7. Operating Temperature: The range of temperatures over which the sensor can operate, typically specified in degrees Celsius.

  8. Dimensions: The physical size of the module, typically specified in millimetres.

  9. Connectivity: The type of interface used for communication with other devices, such as a digital output, an I2C interface, or a serial interface.

Circuit Diagram For Interfacing PIR Sensor Module With Arduino Board

PIR with Arduino circuit diagram

Materials required:

  • PIR Sensor
  • Arduino board (UNO, Mega, etc.)
  • Breadboard
  • Jumper Wires
  • LED
  • 220Ω Resistor

Steps to interface PIR Sensor with Arduino

  1. Connect the PIR Sensor: Connect the VCC pin of the PIR sensor to the 5V pin of the Arduino board, the GND pin to the GND pin of the Arduino board, and the OUT pin to the digital pin 2 on the Arduino board.

  2. Connect the LED: Connect the anode (positive) of the LED to the digital pin 13 of the Arduino board and the cathode (negative) to the GND pin of the board through a 220Ω resistor.

  3. Upload the code: The code for this project is very simple and only requires a few lines of code. The following code will turn on the LED when the PIR sensor detects motion.

const int ledPin = 13;   // the pin that the LED is attached to
const int pirPin = 2;    // the pin that the PIR sensor is attached to

void setup() {
  pinMode(ledPin, OUTPUT);
  pinMode(pirPin, INPUT);

void loop() {
  if (digitalRead(pirPin) == HIGH) {
    digitalWrite(ledPin, HIGH);   // turn the LED on
  } else {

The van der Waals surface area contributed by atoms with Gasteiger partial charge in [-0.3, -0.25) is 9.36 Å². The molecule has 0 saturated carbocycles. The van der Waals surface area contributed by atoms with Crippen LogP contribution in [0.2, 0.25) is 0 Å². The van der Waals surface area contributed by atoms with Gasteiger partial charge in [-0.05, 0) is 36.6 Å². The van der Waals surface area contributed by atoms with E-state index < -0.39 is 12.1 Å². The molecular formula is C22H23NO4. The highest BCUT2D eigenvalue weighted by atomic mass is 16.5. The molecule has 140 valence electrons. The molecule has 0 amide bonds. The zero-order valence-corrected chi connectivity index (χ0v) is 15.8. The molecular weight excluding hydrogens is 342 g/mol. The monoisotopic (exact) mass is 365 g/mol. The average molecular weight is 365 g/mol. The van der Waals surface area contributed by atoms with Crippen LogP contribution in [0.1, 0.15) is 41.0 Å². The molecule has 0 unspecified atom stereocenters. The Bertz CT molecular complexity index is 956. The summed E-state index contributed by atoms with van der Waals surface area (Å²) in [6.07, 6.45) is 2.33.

digitalWrite(ledPin, LOW);    // turn the LED off
  1. Test the circuit: After uploading the code, the circuit is now ready to be tested. If everything is set up correctly, the LED should turn on when the PIR sensor detects motion.

The alarm time and detection range of a PIR sensor can be adjusted to suit the specific needs of your project. Here’s how to adjust these settings:

  1. Alarm Time: The alarm time is the amount of time that the PIR sensor will remain in an alarm state after detecting motion. This time can usually be adjusted by adjusting the duration of the output signal from the sensor. To do this, locate the “time” or “duration” adjuster on the PIR sensor and adjust it to your desired alarm time. The adjuster may be in the form of a potentiometer or a switch that changes the duration of the output signal.

  2. Detection Range: The detection range of a PIR sensor is the maximum distance at which the sensor can detect motion. To adjust the detection range, locate the “sensitivity” adjuster on the sensor and adjust it until you get the desired range. Like the alarm time adjuster, the sensitivity adjuster may be in the form of a potentiometer or a switch.

It’s important to note that the exact location and type of adjusters may vary depending on the specific PIR sensor model. So, it’s always best to consult the manufacturer’s documentation for more information on how to adjust the alarm time and detection range of your PIR sensor.

In conclusion, adjusting the alarm time and detection range of a PIR sensor is a simple process that can help you optimize its performance for your specific application. By following these steps, you can fine-tune the sensor to detect motion in the desired range and for the desired duration, ensuring that your project functions as desired.